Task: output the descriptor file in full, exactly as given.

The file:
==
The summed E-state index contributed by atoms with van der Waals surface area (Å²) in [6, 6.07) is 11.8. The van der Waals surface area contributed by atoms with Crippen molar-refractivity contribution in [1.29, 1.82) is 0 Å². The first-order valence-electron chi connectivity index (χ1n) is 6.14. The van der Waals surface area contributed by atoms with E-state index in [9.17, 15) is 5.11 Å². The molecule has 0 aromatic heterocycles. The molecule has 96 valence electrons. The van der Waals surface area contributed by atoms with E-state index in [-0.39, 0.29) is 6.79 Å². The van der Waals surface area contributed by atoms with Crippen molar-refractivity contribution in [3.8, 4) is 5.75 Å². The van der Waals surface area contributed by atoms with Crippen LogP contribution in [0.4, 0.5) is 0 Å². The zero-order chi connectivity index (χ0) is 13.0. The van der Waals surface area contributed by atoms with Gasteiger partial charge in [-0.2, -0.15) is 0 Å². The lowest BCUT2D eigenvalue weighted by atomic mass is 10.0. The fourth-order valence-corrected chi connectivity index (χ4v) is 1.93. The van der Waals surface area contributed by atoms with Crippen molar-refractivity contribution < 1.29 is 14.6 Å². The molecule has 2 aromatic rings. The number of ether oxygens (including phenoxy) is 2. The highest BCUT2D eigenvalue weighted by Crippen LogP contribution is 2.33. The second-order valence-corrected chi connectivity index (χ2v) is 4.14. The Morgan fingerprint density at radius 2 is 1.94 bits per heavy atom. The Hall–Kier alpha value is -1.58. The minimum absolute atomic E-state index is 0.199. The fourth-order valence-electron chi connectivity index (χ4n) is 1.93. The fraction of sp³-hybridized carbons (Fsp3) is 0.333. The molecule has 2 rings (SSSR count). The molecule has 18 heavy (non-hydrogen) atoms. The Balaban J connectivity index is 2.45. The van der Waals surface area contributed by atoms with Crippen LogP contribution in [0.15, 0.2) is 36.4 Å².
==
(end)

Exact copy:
The summed E-state index contributed by atoms with van der Waals surface area (Å²) in [6, 6.07) is 11.8. The van der Waals surface area contributed by atoms with Crippen molar-refractivity contribution in [1.29, 1.82) is 0 Å². The first-order valence-electron chi connectivity index (χ1n) is 6.14. The van der Waals surface area contributed by atoms with E-state index in [9.17, 15) is 5.11 Å². The molecule has 0 aromatic heterocycles. The molecule has 96 valence electrons. The van der Waals surface area contributed by atoms with E-state index in [-0.39, 0.29) is 6.79 Å². The van der Waals surface area contributed by atoms with Crippen molar-refractivity contribution in [3.8, 4) is 5.75 Å². The van der Waals surface area contributed by atoms with Crippen LogP contribution in [0.4, 0.5) is 0 Å². The zero-order chi connectivity index (χ0) is 13.0. The van der Waals surface area contributed by atoms with Gasteiger partial charge in [-0.2, -0.15) is 0 Å². The lowest BCUT2D eigenvalue weighted by atomic mass is 10.0. The fourth-order valence-corrected chi connectivity index (χ4v) is 1.93. The van der Waals surface area contributed by atoms with Crippen molar-refractivity contribution < 1.29 is 14.6 Å². The molecule has 2 aromatic rings. The number of ether oxygens (including phenoxy) is 2. The highest BCUT2D eigenvalue weighted by Crippen LogP contribution is 2.33. The second-order valence-corrected chi connectivity index (χ2v) is 4.14. The Morgan fingerprint density at radius 2 is 1.94 bits per heavy atom. The Hall–Kier alpha value is -1.58. The minimum absolute atomic E-state index is 0.199. The fourth-order valence-electron chi connectivity index (χ4n) is 1.93. The fraction of sp³-hybridized carbons (Fsp3) is 0.333. The molecule has 2 rings (SSSR count). The molecule has 18 heavy (non-hydrogen) atoms. The Balaban J connectivity index is 2.45. The van der Waals surface area contributed by atoms with Crippen LogP contribution in [0.15, 0.2) is 36.4 Å².